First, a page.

Ebola fast drug trial method could be used for other epidemics, say experts

The clinical trial data yielded useful information quickly

Researchers have welcomed a new rapid clinical trial system designed to help pharmaceutical firms source key efficacy data for medicines focused on fighting an epidemic during rather than after an outbreak. They have been involved in a Wellcome Trust-funded trial of the experimental anti-Ebola drug TKM-130803, details of which were published in the journal PLOS Medicine.

While the medicine did not help patients with advanced Ebola, researchers say data yielded may help prove its effectiveness during earlier stages of the disease. Moreover, the system itself yielded useful information, quickly.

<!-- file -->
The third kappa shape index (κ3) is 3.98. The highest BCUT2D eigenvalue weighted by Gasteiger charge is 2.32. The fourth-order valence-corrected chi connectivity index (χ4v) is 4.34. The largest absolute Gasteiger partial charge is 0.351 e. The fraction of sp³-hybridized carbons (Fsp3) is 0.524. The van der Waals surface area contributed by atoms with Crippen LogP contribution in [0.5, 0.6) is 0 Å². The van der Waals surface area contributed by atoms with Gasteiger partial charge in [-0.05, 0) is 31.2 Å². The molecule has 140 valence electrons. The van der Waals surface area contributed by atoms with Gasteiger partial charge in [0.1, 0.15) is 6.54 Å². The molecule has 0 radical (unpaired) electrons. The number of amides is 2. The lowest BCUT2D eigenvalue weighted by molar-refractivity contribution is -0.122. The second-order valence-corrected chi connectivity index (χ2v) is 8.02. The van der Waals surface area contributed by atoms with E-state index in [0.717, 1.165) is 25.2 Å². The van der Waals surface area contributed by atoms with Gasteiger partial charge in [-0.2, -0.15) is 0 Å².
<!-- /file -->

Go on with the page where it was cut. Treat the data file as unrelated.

Professor Peter Horby, the study’s chief investigator, said: 'Thanks to the tremendous efforts of everyone involved we now have a much clearer picture of the potential of this drug. We are obviously disappointed that it does not seem to offer a benefit to patients with severe Ebola but it remains to be seen if the drug will help those with less severe illness.

'With results of on-going tests, researchers will glean a better understanding of 'the optimal dose for any further studies,' he said.

The PLOS paper details the trial design, which enables studies 'to be deployed quickly, adapt flexibly and provide results soon enough to influence the course of the current epidemic rather than just providing evidence for use should Ebola break out again'.

It added: 'Lessons are drawn for the conduct of clinical research in future outbreaks of infectious diseases, where the sequence of events may or may not be similar to the West African Ebola epidemic.'

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